WL#7793: Add native support for syslog on unixoid platforms
mysqld did not have native support for traditional unix-style syslog; it instead used a shell-script wrapper that would pipe the daemon's output to the syslog. This implied certain limitations: - it was impossible to see the syslog status at runtime - it was impossible to change the syslog status at runtime - the shell script could interfere with log rotation - the setup would often result in log lines containing two timestamps Clients and mysql/sun/orcl employees alike have therefore suggested to add native support of syslog on unixoid systems. cf. BUG#55370 mysqld general log output to syslog et al.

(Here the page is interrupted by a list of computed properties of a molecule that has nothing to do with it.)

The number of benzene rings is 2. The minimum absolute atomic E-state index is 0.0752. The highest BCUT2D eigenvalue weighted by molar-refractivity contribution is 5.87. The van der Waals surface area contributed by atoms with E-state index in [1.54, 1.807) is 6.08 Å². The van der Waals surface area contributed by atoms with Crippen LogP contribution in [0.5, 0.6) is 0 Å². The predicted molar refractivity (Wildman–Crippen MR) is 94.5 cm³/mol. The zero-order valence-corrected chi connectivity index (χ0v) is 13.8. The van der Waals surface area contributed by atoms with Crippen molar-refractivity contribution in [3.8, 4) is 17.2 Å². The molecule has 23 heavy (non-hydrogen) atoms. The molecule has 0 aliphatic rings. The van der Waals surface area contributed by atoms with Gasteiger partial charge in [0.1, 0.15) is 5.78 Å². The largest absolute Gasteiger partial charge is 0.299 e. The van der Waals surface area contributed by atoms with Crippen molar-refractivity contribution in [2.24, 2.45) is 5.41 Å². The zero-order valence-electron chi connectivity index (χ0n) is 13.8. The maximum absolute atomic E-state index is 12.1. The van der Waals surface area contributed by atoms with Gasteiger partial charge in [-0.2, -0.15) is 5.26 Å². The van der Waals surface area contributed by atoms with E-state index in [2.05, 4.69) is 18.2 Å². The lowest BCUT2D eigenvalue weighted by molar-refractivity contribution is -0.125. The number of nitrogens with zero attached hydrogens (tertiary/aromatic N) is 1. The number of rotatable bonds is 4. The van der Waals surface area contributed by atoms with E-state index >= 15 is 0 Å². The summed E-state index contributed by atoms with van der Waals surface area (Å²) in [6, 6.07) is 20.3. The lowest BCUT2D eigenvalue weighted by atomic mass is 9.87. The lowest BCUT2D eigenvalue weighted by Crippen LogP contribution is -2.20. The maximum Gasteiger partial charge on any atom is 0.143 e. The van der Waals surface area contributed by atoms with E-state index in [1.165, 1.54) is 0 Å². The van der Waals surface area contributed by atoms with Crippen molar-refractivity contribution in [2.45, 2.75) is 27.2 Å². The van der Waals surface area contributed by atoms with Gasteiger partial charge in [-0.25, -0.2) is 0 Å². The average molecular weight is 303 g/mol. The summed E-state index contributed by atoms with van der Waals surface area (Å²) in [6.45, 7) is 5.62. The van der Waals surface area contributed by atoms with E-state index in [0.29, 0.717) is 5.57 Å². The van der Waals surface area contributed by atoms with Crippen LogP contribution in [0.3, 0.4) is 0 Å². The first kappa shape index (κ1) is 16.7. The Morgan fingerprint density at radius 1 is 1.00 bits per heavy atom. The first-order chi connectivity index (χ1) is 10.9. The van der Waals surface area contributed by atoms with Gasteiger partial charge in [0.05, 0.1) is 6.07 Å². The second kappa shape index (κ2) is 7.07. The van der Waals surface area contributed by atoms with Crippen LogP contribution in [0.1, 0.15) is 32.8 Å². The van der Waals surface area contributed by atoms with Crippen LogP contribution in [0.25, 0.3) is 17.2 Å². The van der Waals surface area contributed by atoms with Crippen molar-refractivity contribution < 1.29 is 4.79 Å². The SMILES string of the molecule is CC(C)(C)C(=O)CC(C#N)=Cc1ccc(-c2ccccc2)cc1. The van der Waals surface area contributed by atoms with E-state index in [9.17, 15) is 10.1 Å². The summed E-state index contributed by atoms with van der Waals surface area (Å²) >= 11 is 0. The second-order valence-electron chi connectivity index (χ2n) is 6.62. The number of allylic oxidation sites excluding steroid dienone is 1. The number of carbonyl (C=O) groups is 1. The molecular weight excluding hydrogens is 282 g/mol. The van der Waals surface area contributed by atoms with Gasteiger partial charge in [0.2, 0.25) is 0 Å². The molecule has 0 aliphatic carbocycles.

Functional requirements FR1 Logging to system facilities The server SHALL support output of diagnostic information to well-known system facilities: FR1.1 UNIX syslog On unixoid/POSIX systems, output to syslog SHALL be supported. FR1.2 Windows NT EventLog On Windows systems, output to NT EventLog SHALL be supported. FR2 Diagnostic information "Diagnostic information" in the context of this WL is all information already sent to stderr (and possibly piped to syslog by a wrapper), usually with a timestamp, a severity tag (error/warning/notice), and possibly other information. "Diagnostic information" for the purpose of this WL does not include information sent to auxiliary logs such as the slow query log or the general log, but MAY be extended to include such logs at a later date. FR2.1 Redundant information The implementation SHOULD take care not to duplicate information, for instance it SHOULD NOT include a timestamp in a log line sent to the system facilities when it would be reasonable to assume that the system facilities will add their own timestamp. FR2.2 Severity levels Where system facilities support this, the implementation SHOULD attempt to use severity levels that mirror those used in current Diagnostic Information and those sent to the client. Where the system facilities do not support an exact mapping or the use of such a mapping seems otherwise inadvisable, the implementation MAY opt to approximate such a mapping instead. FR3 Controls The implementation SHALL give the user access to / control over these features at start-up and at run-time. FR3.1 Start-up Parameters SHOULD be settable at start-up. FR3.2 Run-time FR3.2.1 Read-access Parameters SHALL be readable at run-time. FR3.2.2 Write-access Paramaters SHOULD be modifiable at run-time where supported by the underlying system facilities. Non-functional requirements NFR1 The implementation SHOULD attempt clean up and unify the rudimentary interfaces to system facilities present in my_syslog.c and log.cc, respectively.